The benefit of this approach is that three modular building-block standards are common between the two business processes in these examples, showing the generality and re-usability of the standards.
Important information held in ‘party’,’ party relationship’ and ‘party relationship role’ (such as a person’s name, date of birth, gender etc), does not have to be defined twice, once for use in the context of learning and once again in the context of employment.
How to search for standards
When searching for standards, readers need to understand and use the common terminology, as described above.
For example, you should start from a point like the ‘enrolment’ standard and follow all of its links to pick up the necessary related standards of ‘party’, ‘party relationship’ and ‘party relationship role’.
ISB standards have a managed lifecycle and as each standard moves through its lifecycle it is allocated
• a decision status
• a standard type
• a subject filter
Each standard contains details giving the date of the standard, the Decision relating to that standard, its Type and Subject Category.
The ‘Decision’ field gives the status of the standard:
• ‘approved’ means that the standard is approved by the ISB
There are 2 stages for approved standards:
• ‘approved: recommended’ is used where trials are encouraged
• ‘approved: adopted’ is used where adoption is strongly advocated, usually after implementation experience and possible refinement in the light of experience
• ‘future’ means that the standard will be developed in due course
• ‘rejected’ means that the standard was considered and rejected by the ISB - reasons for rejection are included in the details of the proposal
• ‘deprecated’ means that an approved standard has been retired and/or replaced by a new standard - new systems should not be built using these standards as use of the deprecated standards should be phased out from any system that uses them
• ‘under consideration’ means that the standard will be presented to the ISB once further work has been completed
Standard types describe what sort of standard is listed. There are five standard types:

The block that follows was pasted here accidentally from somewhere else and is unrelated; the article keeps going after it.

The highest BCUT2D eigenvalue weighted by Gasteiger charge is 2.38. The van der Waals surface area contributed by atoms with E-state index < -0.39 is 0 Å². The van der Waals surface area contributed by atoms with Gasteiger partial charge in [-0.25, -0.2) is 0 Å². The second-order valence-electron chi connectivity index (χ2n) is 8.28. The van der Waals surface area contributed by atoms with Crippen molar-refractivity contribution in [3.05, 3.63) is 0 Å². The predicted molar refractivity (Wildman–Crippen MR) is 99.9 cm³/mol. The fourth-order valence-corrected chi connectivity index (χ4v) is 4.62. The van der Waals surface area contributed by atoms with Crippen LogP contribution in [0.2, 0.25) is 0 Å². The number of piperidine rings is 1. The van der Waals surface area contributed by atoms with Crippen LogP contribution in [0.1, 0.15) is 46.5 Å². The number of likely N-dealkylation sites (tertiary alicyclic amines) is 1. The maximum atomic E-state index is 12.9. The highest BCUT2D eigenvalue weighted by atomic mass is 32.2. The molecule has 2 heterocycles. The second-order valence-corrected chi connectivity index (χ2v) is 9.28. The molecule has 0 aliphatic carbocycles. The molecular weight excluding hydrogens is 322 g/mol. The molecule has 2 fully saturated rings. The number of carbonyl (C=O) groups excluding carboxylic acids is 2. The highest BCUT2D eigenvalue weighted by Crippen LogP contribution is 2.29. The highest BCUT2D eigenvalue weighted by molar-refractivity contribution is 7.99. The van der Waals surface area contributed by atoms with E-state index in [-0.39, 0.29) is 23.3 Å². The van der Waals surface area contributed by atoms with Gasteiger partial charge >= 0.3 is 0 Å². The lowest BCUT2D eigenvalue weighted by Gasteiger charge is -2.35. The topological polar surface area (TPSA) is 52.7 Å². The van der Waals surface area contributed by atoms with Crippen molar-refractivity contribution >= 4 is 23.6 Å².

Business data standards (BDSs)
These standards relate to specific areas of the data model describing the data that underpins ESCS business. They are defined in response to a business need and captured in a business case. As they are developed, every effort is made to ensure that the BDS is capable of supporting all the ESCS business needs for the same data. BDSs define information semantics and structure in a logical way that ensures that any binding to an encoding (such as XML or CSV) will always convey the same meaning.
These support the BDSs and can take the form of flat controlled lists which provide a set of approved formatting and values to be used across the ESCS. They might also be hierarchical thesauri which contain relationships between terms, or authority files which relate specifically to names, subjects and series and can contain cross references. Once approved, all of these types are independent ISB standards in their own right.
These are issued to support ISB standards. Documents may include:
• notes of guidance for the stakeholder to understand how the standard has been constructed
• notes of guidance for the supplier on how they might implement the standard
• notes of guidance to the user on how to capture the data using the new standard
Technical data standards
These standards specify an encoding schema (or ‘binding’) for data exchange. Technical data standards will conform to ESCS ISB business data standards (BDS).
Aggregated Data Standards (ADS)
Like Business Data Standards, these standards relate to specific areas of the data model, describing the data that underpins ESCS business. Unlike Business Data Standards, they use aggregated data. Aggregated data is data that is the result of manipulation of one or more atomic data items, either via explicit formula or implicitly, for example via surveying opinions. It is used for a specific purpose and requires rules to define how to aggregate atomic data. An example is ‘Total Sales’. This will be built up from individual sales and any rules of what atomic records are included / excluded must accompany the entity / attributes.
Business data standards subject categories
The subject categories attempt to group those standards and controlled lists in a particular information domain of the business data architecture.
• allows users to limit their search by topic area
• allows users to select the topic area that best matches their needs
Users can either:
• use the search filters to narrow down the results that are displayed or leave all the filters unchecked to see the entire list
• see the alphabetical list of standards and filter, or use the search option